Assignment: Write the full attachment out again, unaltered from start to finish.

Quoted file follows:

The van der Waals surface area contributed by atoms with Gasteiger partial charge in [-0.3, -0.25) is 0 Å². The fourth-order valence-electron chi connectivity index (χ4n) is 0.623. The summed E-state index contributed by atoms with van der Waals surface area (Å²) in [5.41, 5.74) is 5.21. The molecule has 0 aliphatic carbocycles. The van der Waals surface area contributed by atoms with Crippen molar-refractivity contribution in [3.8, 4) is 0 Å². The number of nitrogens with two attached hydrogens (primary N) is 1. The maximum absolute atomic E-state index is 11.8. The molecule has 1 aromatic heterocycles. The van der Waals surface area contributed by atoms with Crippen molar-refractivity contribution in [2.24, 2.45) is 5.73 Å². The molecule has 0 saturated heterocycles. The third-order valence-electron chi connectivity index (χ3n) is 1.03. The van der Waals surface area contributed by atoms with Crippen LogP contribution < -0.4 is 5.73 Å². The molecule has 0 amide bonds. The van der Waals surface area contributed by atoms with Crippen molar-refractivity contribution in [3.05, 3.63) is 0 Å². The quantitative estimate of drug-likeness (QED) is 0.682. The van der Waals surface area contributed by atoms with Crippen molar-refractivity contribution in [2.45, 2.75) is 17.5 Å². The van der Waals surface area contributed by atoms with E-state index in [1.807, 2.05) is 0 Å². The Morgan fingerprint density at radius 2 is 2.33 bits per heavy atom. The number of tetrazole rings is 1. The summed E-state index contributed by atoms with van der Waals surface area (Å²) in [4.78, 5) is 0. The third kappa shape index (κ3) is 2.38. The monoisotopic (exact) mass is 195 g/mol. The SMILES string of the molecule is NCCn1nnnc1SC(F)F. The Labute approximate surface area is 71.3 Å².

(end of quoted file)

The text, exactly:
The van der Waals surface area contributed by atoms with Gasteiger partial charge in [-0.3, -0.25) is 0 Å². The fourth-order valence-electron chi connectivity index (χ4n) is 0.623. The summed E-state index contributed by atoms with van der Waals surface area (Å²) in [5.41, 5.74) is 5.21. The molecule has 0 aliphatic carbocycles. The van der Waals surface area contributed by atoms with Crippen molar-refractivity contribution in [3.8, 4) is 0 Å². The number of nitrogens with two attached hydrogens (primary N) is 1. The maximum absolute atomic E-state index is 11.8. The molecule has 1 aromatic heterocycles. The van der Waals surface area contributed by atoms with Crippen molar-refractivity contribution in [2.24, 2.45) is 5.73 Å². The molecule has 0 saturated heterocycles. The third-order valence-electron chi connectivity index (χ3n) is 1.03. The van der Waals surface area contributed by atoms with Crippen LogP contribution < -0.4 is 5.73 Å². The molecule has 0 amide bonds. The van der Waals surface area contributed by atoms with Crippen molar-refractivity contribution in [3.05, 3.63) is 0 Å². The quantitative estimate of drug-likeness (QED) is 0.682. The van der Waals surface area contributed by atoms with Crippen molar-refractivity contribution in [2.45, 2.75) is 17.5 Å². The van der Waals surface area contributed by atoms with E-state index in [1.807, 2.05) is 0 Å². The Morgan fingerprint density at radius 2 is 2.33 bits per heavy atom. The number of tetrazole rings is 1. The summed E-state index contributed by atoms with van der Waals surface area (Å²) in [4.78, 5) is 0. The third kappa shape index (κ3) is 2.38. The monoisotopic (exact) mass is 195 g/mol. The SMILES string of the molecule is NCCn1nnnc1SC(F)F. The Labute approximate surface area is 71.3 Å².